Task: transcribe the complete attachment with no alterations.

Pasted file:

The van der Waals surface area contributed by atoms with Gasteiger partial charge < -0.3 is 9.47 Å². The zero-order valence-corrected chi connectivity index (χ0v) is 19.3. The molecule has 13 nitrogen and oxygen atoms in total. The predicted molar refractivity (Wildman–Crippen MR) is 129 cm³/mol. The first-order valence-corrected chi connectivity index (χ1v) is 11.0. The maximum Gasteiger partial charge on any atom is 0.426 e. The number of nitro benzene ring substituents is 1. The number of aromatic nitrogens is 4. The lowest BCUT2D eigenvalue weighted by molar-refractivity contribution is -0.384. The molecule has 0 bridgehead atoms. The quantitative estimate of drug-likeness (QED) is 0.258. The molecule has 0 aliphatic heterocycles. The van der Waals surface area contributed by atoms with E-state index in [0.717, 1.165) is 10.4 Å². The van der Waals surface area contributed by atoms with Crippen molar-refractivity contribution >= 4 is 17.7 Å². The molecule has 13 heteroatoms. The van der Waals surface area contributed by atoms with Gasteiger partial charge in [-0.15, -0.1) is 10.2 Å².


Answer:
The van der Waals surface area contributed by atoms with Gasteiger partial charge < -0.3 is 9.47 Å². The zero-order valence-corrected chi connectivity index (χ0v) is 19.3. The molecule has 13 nitrogen and oxygen atoms in total. The predicted molar refractivity (Wildman–Crippen MR) is 129 cm³/mol. The first-order valence-corrected chi connectivity index (χ1v) is 11.0. The maximum Gasteiger partial charge on any atom is 0.426 e. The number of nitro benzene ring substituents is 1. The number of aromatic nitrogens is 4. The lowest BCUT2D eigenvalue weighted by molar-refractivity contribution is -0.384. The molecule has 0 bridgehead atoms. The quantitative estimate of drug-likeness (QED) is 0.258. The molecule has 0 aliphatic heterocycles. The van der Waals surface area contributed by atoms with E-state index in [0.717, 1.165) is 10.4 Å². The van der Waals surface area contributed by atoms with Crippen molar-refractivity contribution >= 4 is 17.7 Å². The molecule has 13 heteroatoms. The van der Waals surface area contributed by atoms with Gasteiger partial charge in [-0.15, -0.1) is 10.2 Å².